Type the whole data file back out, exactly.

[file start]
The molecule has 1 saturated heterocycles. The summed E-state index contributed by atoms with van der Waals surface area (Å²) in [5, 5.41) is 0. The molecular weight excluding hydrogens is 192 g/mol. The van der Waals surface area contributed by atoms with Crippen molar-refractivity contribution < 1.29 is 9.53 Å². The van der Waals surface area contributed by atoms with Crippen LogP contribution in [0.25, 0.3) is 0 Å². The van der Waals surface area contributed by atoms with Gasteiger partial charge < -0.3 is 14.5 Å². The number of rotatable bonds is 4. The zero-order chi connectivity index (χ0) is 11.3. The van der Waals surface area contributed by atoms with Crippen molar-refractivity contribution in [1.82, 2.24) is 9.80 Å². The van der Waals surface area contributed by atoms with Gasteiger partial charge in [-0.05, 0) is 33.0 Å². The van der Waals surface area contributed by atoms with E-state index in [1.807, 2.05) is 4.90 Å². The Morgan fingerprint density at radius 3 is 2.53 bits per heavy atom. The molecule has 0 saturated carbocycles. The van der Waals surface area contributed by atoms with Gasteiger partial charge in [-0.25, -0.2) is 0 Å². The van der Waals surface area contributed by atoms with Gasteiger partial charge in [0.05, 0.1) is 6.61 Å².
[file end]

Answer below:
The molecule has 1 saturated heterocycles. The summed E-state index contributed by atoms with van der Waals surface area (Å²) in [5, 5.41) is 0. The molecular weight excluding hydrogens is 192 g/mol. The van der Waals surface area contributed by atoms with Crippen molar-refractivity contribution < 1.29 is 9.53 Å². The van der Waals surface area contributed by atoms with Crippen LogP contribution in [0.25, 0.3) is 0 Å². The van der Waals surface area contributed by atoms with Gasteiger partial charge < -0.3 is 14.5 Å². The number of rotatable bonds is 4. The zero-order chi connectivity index (χ0) is 11.3. The van der Waals surface area contributed by atoms with Crippen molar-refractivity contribution in [1.82, 2.24) is 9.80 Å². The van der Waals surface area contributed by atoms with Gasteiger partial charge in [-0.05, 0) is 33.0 Å². The van der Waals surface area contributed by atoms with E-state index in [1.807, 2.05) is 4.90 Å². The Morgan fingerprint density at radius 3 is 2.53 bits per heavy atom. The molecule has 0 saturated carbocycles. The van der Waals surface area contributed by atoms with Gasteiger partial charge in [-0.25, -0.2) is 0 Å². The van der Waals surface area contributed by atoms with Gasteiger partial charge in [0.05, 0.1) is 6.61 Å².